Here is a very good, but long read by Jane Meyer regarding the closeness of Fox News and the Trump White House.
Does it trouble anyone else that we have the highest rated network on cable acting basically as State Run Television?
There are some pretty wild revelations in the article.
Conservative Jennifer Rubin offers this take…
The Washington Post columnist Jennifer Rubin, another conservative Never Trumper, used to appear on the network, but wouldn’t do so now. “Fox was begun as a good-faith effort to counter bias, but it’s morphed into something that is not even news,” she says. “It’s simply a mouthpiece for the President, repeating what the President says, no matter how false or contradictory.” The feedback loop is so strong, she notes, that Trump “will even pick up an error made by Fox,” as when he promoted on Twitter a bogus Fox story claiming that South Africa was “seizing land from white farmers.” Rubin told me, “It’s funny that Bill Shine went over to the White House. He could have stayed in his old job. The only difference is payroll.”
Looks like Fox also fed Trump debate questions ahead of time. Sounds familiar…
Trump has made the debate a point of pride. He recently boasted to the Times that he’d won it despite being a novice, and despite the “crazy Megyn Kelly question.” Fox, however, may have given Trump a little help. A pair of Fox insiders and a source close to Trump believe that Ailes informed the Trump campaign about Kelly’s question. Two of those sources say that they know of the tipoff from a purported eyewitness. In addition, a former Trump campaign aide says that a Fox contact gave him advance notice of a different debate question, which asked the candidates whether they would support the Republican nominee, regardless of who won. The former aide says that the heads-up was passed on to Trump, who was the only candidate who said that he wouldn’t automatically support the Party’s nominee—a position that burnished his image as an outsider.
Ailes never believed Trump would win, and openly was working with Trump to form a new network to challenge Fox, after they both thought Trump would lose, as he never intended to win to begin with.
Ailes, meanwhile, joined Trump’s debate team, further erasing the line between Fox and conservative politicians. Ailes also began developing a plan to go into business with Trump. The Sunday before the election, Ailes called Steve Bannon, Trump’s campaign chairman, and said that he’d been talking with Trump about launching Trump TV, a nationalist competitor to Fox. Ailes was so excited that he was willing to forfeit his severance payment from Fox, which was attached to a non-compete agreement. He asked Bannon to join the venture and to start planning it as soon as Trump lost the election.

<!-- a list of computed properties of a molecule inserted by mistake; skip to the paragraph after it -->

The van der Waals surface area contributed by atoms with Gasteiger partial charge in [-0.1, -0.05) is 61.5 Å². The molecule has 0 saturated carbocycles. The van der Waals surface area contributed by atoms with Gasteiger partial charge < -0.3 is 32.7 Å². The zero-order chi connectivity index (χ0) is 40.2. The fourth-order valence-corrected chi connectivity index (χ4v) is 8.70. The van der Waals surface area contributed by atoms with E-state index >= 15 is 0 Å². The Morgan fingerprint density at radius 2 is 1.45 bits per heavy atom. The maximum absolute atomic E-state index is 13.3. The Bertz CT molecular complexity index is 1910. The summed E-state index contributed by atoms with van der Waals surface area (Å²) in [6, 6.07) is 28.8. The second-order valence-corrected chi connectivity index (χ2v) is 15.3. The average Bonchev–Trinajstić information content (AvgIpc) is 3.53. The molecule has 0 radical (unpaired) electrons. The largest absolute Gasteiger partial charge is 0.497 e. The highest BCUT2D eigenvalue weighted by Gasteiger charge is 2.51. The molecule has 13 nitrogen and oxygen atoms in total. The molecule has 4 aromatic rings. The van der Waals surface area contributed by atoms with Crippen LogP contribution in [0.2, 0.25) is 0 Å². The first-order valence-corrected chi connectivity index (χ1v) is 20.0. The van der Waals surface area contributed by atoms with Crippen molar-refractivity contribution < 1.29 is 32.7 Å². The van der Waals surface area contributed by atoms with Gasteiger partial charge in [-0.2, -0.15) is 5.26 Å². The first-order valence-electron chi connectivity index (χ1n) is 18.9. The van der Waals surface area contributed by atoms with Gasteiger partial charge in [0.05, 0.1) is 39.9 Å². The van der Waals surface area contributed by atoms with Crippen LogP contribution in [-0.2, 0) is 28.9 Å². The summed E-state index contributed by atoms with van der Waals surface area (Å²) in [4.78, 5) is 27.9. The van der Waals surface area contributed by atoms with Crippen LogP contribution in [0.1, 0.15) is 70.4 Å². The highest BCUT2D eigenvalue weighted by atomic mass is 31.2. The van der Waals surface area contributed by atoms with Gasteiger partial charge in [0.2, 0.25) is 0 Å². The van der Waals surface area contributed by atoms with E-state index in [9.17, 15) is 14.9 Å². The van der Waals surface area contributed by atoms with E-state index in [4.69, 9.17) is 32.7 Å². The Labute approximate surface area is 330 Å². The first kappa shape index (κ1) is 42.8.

“What are you talking about?” Bannon recalls replying. “We’re going to win.”
“Stop the ■■■■■■■■■■ Ailes responded. “It’s going to be a blowout. It’ll be over by eight o’clock.”
Fox participated in a catch-and-kill operation PRIOR to the election, to prevent the story about Trump’s affair with Stormy Daniels becoming public before the election, which could have cause Trump to lose the election. This part is extremely egregious in my opinion.
When Shine assumed command at Fox, the 2016 campaign was nearing its end, and Trump and Clinton were all but tied. That fall, a FoxNews.com reporter had a story that put the network’s journalistic integrity to the test. Diana Falzone, who often covered the entertainment industry, had obtained proof that Trump had engaged in a sexual relationship in 2006 with a pornographic film actress calling herself Stormy Daniels. Falzone had worked on the story since March, and by October she had confirmed it with Daniels through her manager at the time, Gina Rodriguez, and with Daniels’s former husband, Mike Moz, who described multiple calls from Trump. Falzone had also amassed e-mails between Daniels’s attorney and Trump’s lawyer Michael Cohen, detailing a proposed cash settlement, accompanied by a nondisclosure agreement. Falzone had even seen the contract.
But Falzone’s story didn’t run—it kept being passed off from one editor to the next. After getting one noncommittal answer after another from her editors, Falzone at last heard from LaCorte, who was then the head of FoxNews.com. Falzone told colleagues that LaCorte said to her, “Good reporting, kiddo. But Rupert wants Donald Trump to win. So just let it go.”
Don Jr.'s new squeeze, Kimberly Guilfoyle would actually use some internet commando to get the content for her section of The Five. One of us here perhaps?
To the astonishment of colleagues, the Fox co-host Kimberly Guilfoyle often prepared for “The Five” by relying on information provided to her by an avid fan: a viewer from Georgia named David Townsend, who had no affiliation either with Fox News or with journalism. She’d share the day’s planned topics with Townsend, and then he’d e-mail her suggested content. A former colleague of Guilfoyle’s says, “It was a joke among the production assistants—they were, like, ‘Wait till you hear this!’ She actually got research from him! It was the subject of hilarity.”
Given Fox’s status as a dominant source of information for Trump, some people argue that the network should be especially vigilant about outside influence. Aki Peritz, a former C.I.A. analyst who is an adjunct professor at American University, has written that Fox News has become an inviting target for foreign spy agencies, because “it’s what the President sees.” But a source who spoke to me about Guilfoyle and Townsend says, “It’s even worse than a conspiracy of the dark Web, or something trying to manipulate Fox. It was just a guy in his underwear in Georgia who had influence over Fox News! And Fox News influences the President!”
What are your thoughts?